If you need help finding someone qualified for this role, look no further than our team of BSA/AML compliance consulting professionals at RADD LLC. We can help by providing resources such as industry knowledge and access to experts who specialize in all aspects of BSA/AML compliance programs.


Pillar 3: Training

Training bank staff is essential to the success of a BSA/AML compliance program. Training should be ongoing and tailored to the needs of staff and their responsibilities within the bank. For example, senior executives may require more extensive training than tellers or customer service representatives. This is because they have access to a lot of sensitive information that could lead them to commit fraud if they are not properly trained in identifying suspicious activity.

It is also vital that the training is provided by qualified experts, including compliance officers and third-party vendors. Finally, it’s crucial that all training is documented so that it’s easy for management to track who has completed what training and when they have been updated with any new information or policy changes.


Pillar 4: Independent Review

Independent review is important to any bank’s BSA/AML compliance program. An independent review is done by an external party to ensure that a bank follows the guidelines set forth by the BSA/AML and implements its regulations and other related laws.

An independent review can help you identify issues with your existing program, including weaknesses in the internal controls that could result in non-compliance with BSA/AML regulations.

Independent review is usually done in conjunction with another regulatory agency such as FinCEN or OCC, which conducts an annual examination throughout the bank’s enterprise based on risk assessment considerations.

Another common type of independent review that banks use is an “on-site audit”. It is a process where the auditor comes into the bank for a period of time and goes through his or her checklist with employees of the bank to ensure compliance with the anti-money laundering laws.


Pillar 5: Customer Due Diligence

The fifth pillar of BSA/AML compliance is customer due diligence. Under Pillar 5, banks must identify their customers and understand the nature of their business and risk profile. You must also clearly understand each customer’s transactions, reputation, and source of wealth (if any). By doing so, you can more effectively identify customer suspicious activity and ensure that you are not providing financial services to a criminal or terrorist organization.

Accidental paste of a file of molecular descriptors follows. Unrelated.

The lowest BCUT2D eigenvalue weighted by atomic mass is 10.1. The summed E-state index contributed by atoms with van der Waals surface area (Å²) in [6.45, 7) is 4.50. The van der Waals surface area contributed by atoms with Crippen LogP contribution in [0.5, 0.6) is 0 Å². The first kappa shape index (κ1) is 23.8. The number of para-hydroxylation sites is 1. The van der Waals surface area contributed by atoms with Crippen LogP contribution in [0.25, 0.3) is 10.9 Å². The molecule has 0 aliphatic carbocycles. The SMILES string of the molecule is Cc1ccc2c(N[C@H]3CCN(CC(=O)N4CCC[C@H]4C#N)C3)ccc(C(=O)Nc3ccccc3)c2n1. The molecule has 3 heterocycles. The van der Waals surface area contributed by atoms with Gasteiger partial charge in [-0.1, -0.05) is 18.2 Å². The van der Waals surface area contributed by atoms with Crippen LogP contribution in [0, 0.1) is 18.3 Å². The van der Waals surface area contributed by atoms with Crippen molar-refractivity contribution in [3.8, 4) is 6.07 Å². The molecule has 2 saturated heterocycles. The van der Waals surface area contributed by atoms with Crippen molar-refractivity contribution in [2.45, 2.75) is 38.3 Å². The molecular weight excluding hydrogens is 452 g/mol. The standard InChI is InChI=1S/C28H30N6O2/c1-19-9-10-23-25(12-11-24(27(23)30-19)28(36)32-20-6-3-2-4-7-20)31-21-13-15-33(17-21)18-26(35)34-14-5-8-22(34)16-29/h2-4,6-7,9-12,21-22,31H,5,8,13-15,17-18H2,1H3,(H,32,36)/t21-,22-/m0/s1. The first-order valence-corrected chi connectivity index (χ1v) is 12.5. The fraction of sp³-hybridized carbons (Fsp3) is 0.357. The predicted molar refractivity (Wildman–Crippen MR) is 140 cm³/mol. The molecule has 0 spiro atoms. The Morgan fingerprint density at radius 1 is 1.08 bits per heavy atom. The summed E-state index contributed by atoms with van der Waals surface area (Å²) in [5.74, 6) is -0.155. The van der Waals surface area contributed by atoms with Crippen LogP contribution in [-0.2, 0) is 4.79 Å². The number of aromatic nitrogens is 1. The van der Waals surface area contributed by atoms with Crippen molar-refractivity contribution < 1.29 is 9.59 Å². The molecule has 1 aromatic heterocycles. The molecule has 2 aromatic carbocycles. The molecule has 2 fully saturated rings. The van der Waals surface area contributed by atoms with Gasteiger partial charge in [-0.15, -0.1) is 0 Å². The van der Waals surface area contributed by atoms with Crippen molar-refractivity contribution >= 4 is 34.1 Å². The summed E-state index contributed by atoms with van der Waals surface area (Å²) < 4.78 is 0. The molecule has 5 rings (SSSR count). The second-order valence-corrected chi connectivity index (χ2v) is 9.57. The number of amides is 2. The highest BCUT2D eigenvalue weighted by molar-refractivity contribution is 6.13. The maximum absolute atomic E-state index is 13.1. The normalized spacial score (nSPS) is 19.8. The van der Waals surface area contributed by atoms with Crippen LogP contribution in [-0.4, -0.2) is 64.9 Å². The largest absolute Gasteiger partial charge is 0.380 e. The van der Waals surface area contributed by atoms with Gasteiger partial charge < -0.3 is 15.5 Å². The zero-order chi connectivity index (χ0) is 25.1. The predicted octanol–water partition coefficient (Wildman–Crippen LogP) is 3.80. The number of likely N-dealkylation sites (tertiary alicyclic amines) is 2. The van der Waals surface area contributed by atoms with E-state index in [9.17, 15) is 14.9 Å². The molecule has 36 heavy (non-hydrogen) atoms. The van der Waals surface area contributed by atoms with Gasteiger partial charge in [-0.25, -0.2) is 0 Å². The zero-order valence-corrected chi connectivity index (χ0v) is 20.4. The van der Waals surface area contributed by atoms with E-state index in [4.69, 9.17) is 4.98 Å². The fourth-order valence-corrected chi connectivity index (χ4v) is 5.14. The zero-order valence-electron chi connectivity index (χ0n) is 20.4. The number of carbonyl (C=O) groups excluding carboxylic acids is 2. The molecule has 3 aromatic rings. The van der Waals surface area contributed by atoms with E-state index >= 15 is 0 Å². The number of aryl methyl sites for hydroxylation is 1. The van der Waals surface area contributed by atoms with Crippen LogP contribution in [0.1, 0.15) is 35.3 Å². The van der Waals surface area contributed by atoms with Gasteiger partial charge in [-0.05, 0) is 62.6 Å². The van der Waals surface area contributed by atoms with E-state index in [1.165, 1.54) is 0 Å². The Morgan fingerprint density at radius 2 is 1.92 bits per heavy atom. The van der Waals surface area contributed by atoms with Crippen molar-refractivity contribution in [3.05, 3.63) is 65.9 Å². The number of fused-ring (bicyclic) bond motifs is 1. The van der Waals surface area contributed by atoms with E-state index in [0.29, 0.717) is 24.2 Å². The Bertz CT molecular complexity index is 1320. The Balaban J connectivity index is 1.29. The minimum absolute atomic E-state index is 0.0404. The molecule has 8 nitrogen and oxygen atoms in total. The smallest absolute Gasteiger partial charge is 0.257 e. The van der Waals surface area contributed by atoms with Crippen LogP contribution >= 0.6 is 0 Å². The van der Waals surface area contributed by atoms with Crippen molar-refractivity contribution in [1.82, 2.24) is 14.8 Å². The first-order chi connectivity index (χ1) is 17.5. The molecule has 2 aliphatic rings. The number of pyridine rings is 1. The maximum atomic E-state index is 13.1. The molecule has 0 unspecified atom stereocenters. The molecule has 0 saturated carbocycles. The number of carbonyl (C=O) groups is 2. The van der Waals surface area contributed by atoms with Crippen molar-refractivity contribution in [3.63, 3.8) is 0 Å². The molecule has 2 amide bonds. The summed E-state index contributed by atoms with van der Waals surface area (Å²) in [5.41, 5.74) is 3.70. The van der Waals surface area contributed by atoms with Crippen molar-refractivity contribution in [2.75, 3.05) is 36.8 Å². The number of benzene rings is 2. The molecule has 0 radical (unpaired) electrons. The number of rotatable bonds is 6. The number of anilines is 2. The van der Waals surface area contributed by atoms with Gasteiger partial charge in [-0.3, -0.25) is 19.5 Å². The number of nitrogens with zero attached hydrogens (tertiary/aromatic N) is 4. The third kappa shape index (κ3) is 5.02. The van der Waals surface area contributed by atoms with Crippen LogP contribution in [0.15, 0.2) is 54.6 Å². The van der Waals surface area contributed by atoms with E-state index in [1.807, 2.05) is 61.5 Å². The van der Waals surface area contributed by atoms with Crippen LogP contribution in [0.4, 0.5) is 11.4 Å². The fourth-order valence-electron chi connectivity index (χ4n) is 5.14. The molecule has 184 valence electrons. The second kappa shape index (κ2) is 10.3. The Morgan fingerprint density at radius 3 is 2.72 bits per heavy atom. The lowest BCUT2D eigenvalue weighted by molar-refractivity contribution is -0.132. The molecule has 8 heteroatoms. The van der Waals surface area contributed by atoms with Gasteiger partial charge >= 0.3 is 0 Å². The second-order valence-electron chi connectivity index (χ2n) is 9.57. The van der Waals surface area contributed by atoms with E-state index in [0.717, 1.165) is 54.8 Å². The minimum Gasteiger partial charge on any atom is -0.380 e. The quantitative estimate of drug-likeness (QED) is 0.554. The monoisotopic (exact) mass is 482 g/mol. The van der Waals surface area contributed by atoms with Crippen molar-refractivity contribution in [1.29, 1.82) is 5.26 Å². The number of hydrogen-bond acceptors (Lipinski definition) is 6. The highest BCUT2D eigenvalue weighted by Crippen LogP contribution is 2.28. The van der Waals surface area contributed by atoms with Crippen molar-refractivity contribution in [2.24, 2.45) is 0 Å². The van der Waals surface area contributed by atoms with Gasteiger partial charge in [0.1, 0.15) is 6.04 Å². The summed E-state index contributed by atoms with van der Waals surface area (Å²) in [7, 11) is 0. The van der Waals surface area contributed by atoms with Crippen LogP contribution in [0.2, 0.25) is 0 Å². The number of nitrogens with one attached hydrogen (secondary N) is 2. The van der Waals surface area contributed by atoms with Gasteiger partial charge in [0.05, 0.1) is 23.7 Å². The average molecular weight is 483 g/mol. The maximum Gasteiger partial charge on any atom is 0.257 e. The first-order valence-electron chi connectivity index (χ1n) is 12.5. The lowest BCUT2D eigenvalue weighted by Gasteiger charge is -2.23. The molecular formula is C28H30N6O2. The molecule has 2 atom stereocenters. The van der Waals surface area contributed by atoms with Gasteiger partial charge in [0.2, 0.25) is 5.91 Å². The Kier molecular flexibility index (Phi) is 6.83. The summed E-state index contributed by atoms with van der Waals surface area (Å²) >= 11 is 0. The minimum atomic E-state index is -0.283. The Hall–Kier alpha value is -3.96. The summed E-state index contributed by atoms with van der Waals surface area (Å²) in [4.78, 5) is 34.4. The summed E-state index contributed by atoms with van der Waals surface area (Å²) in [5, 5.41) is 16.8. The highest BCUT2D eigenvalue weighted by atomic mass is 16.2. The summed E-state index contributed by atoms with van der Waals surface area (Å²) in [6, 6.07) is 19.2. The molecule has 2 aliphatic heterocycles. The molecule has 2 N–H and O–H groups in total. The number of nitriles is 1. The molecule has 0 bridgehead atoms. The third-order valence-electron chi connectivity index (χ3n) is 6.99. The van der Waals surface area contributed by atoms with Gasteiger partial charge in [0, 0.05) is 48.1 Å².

If a customer is providing any information, the bank must verify the information using official records and databases such as passports, utility bills, driver’s licenses etc. It is also important to focus on identifying high-risk customers using an automated risk scoring tool to examine customers’ account data against transaction data over time. 


Final Thoughts

Implementing all the pillars in your BSA/AML compliance program is important. You should ensure that you have the right people, processes and technology to monitor transactions effectively and detect suspicious activity. If you are only focusing on one or two pillars, there will be holes in your compliance program that criminals can easily exploit.

Money laundering techniques are becoming more sophisticated, and it is important to have a comprehensive BSL/AML compliance program in place. At RADD LLC, we can help you detect suspicious transactions and play a critical role in complying with regulations and preventing money laundering.

To build a robust BSA/AML program, contact our consultants at RADD LLC. They will bring over 30 years of experience in various areas, including regulatory compliance and internal auditing for financial institutions.